All sound effects in this episode come from Age of Empires or Age of Empires II, except when otherwise noted. Music is a mix of my own stuff and a few tracks from the Age of Empires soundtrack, plus sn...
Balancing Act: How Developers Make Games "Fair"
It’s one of those things that you know when you see it: This game’s so broken, you think, that everyone’s just spamming the same strategy all the time and there’s no point even playing anymore unless someone fixes the balance.
But what about when the balance is good? Or it feels just a little bit off? How do you know? How does anyone know? And what even is game balance?
To get to the bottom of how balance works, what it means in different genres, and how game makers go about setting—or, if ne...
How Warcraft III birthed a genre, changed a franchise, and earned a Reforge-ing
Few game worlds have made a mark as big as that of Warcraft. It has birthed three best-selling strategy games, a blockbuster Hollywood movie, a bunch of novels and comics, a mega-popular (digital) collectible card game (Hearthstone), and an epic, genre-defining MMO that, 15 years on from launch, is soon to get its eighth expansion. And while most of its cultural impact and fame (and infamy) stems from that MMO, World of Warcraft, there's something to be said for the q...
20 - RealSound™ and Voice Characterisations
How a quest to put sound in a couple of games from 1985 and '86 helped usher in a revolution in computer game audio design and production.
Features interviews with tech entrepreneur Charlie Jackson and former Adobe and Microsoft executive Eric Zocher, who together co-founded 1980s software company Silicon Beach Software — a pioneer in creative software tools and desktop publishing, as well as the publisher of several popular games (two of which we cover here: Airborne and the original Mac ver...
Save the (Release) Date
Video game release dates seem at times like a black art. We hear dates like “Q1 2021” or “October 25th” bandied around and try to guess what they mean for a game’s development. Does a delay spell trouble behind the scenes? Is there some weird logic behind a launch that goes up against a hotly anticipated competitor?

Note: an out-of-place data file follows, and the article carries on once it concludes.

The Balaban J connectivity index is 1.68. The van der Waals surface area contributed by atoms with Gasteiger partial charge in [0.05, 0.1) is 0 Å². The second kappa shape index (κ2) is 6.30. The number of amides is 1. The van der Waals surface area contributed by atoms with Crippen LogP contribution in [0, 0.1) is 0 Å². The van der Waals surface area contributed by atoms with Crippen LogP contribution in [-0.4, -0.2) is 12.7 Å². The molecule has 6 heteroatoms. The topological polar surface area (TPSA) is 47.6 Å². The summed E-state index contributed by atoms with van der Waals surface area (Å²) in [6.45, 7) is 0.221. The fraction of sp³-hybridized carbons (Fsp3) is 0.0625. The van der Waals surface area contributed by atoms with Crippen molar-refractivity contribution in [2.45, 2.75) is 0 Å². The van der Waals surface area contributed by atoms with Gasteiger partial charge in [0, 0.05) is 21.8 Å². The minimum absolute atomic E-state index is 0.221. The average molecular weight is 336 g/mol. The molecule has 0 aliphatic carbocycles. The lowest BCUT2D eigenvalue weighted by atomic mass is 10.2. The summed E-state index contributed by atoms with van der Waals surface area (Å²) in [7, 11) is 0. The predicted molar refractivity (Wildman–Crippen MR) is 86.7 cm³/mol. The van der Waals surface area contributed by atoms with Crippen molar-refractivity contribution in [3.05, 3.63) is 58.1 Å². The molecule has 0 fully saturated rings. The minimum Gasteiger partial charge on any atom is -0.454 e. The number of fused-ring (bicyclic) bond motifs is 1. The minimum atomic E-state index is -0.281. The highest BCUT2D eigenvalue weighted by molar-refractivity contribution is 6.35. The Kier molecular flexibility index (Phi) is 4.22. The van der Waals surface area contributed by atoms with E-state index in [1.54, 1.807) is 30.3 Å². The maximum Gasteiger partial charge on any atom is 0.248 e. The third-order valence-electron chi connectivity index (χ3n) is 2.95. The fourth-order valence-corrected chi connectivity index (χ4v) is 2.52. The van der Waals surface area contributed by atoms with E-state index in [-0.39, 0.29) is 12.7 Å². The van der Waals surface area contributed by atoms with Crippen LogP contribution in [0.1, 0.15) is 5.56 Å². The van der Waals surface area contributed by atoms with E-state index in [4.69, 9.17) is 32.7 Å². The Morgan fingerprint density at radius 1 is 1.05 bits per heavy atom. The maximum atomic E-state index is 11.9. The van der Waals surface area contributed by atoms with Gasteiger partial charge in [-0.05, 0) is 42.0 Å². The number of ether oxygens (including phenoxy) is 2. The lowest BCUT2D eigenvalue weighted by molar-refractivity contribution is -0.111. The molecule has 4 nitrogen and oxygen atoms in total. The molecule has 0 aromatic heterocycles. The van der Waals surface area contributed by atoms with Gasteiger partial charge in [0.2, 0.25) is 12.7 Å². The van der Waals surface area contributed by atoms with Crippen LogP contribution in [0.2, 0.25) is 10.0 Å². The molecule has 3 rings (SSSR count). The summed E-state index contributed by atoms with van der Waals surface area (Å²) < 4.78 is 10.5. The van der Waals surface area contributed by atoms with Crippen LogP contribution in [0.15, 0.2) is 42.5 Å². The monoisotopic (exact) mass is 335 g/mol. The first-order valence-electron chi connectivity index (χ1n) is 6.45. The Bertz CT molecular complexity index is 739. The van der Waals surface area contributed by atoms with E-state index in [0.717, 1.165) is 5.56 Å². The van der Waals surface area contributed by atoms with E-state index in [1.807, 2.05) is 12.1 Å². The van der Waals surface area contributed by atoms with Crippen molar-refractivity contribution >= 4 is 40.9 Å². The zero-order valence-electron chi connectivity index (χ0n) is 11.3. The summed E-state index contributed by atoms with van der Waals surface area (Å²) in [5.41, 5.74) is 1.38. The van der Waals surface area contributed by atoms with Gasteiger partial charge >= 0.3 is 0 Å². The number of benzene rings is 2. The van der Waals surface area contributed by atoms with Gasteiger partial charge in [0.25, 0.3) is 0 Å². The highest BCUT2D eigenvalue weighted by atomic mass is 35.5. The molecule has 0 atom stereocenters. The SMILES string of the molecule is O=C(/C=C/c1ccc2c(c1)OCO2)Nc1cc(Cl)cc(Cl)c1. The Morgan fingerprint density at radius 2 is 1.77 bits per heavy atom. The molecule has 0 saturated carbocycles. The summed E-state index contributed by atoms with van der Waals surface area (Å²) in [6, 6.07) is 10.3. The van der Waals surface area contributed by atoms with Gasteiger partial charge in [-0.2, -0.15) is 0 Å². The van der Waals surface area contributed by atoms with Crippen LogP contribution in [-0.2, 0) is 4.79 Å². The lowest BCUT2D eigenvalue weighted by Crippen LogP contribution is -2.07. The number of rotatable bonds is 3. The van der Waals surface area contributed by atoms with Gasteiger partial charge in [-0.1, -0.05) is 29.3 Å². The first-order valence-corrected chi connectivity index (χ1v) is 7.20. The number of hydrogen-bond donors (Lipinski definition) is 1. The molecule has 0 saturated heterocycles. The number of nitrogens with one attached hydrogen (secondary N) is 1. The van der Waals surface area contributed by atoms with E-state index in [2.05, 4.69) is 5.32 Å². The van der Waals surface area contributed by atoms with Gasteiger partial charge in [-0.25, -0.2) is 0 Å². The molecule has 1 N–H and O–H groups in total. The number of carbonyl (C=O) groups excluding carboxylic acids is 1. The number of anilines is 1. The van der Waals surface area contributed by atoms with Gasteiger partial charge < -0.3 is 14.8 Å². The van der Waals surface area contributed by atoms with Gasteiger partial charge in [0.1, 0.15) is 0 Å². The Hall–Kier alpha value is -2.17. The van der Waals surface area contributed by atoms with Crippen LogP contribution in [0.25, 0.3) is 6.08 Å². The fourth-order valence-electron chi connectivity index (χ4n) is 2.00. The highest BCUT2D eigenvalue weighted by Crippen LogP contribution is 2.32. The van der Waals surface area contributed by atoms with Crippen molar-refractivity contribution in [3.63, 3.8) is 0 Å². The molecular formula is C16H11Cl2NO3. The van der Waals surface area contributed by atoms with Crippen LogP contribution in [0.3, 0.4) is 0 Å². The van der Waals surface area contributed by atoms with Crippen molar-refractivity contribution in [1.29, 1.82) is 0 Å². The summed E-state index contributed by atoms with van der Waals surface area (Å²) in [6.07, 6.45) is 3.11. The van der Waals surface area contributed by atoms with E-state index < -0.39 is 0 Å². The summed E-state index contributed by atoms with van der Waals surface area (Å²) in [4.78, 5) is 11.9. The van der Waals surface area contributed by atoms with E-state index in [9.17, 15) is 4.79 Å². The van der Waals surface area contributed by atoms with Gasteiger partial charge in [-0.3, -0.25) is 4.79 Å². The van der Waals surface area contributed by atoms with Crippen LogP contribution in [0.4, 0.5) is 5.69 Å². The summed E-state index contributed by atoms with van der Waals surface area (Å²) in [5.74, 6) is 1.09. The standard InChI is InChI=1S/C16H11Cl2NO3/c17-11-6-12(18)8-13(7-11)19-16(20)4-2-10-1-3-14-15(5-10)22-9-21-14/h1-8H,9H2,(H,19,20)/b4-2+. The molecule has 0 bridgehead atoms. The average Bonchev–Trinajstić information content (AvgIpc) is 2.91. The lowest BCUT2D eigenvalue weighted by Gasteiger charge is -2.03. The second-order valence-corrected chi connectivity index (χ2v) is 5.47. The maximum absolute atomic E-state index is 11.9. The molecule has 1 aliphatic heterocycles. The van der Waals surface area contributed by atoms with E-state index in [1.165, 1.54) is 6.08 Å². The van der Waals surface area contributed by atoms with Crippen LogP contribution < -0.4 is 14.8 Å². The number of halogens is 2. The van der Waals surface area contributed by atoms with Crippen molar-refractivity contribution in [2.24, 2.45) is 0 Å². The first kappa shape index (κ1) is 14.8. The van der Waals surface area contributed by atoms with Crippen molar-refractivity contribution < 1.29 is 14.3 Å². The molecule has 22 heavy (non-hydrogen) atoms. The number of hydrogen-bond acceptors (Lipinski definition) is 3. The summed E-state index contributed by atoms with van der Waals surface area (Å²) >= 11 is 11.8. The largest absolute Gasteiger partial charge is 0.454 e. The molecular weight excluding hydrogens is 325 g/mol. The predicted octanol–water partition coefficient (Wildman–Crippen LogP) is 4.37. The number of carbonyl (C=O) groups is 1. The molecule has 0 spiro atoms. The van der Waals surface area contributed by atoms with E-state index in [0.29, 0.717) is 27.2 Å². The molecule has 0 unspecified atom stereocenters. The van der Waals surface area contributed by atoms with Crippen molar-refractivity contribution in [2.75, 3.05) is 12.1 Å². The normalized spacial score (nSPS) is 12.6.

And why do games keep coming out—often just before Christmas, or around February and March—broken and unfinished, their players forced to download a massive day-one patch just to ...
How Nintendo introduced the Game Boy, Tetris, and Pokémon to the West
Nintendo couldn’t do much wrong, come 1989. Four years in on the company’s first console, the NES, it had racked up around 28 million system sales worldwide and almost single-handedly revived the failing American video game market. And the previous year Nintendo had expanded its business with a hit magazine, Nintendo Power. But the NES was getting old, and Nintendo wasn’t ready to introduce its successor.
To preserve momentum, Nintendo needed another thing — a new device that…
18 - Hogs of War
Far from a mere "Worms in 3D", Hogs of War was its own breed of madness. Hear the story of how it evolved from a concept of "Command and Conquer with pigs", what made it such a well-designed satire, and how this underrated PlayStation game saw the funny side of serious global conflict.
What happened when Sega courted female players in the mid-’90s
How a group of Sega executives helped make video games more inclusive
Keynote - Tales From The Golden Age of Mac Gaming (/dev/world 2018)
Presented by: Richard Moss
Macs were at various points in the 1980s and 90s a great bastion of innovation and creativity in game design, a place where genres were born and thinking differently was a doctrine — not a tagline. Journalist and historian Richard Moss will share the biggest lessons, insights, and tales of developer wizardry from the era that he found while writing his book The Secret History of Mac Gaming.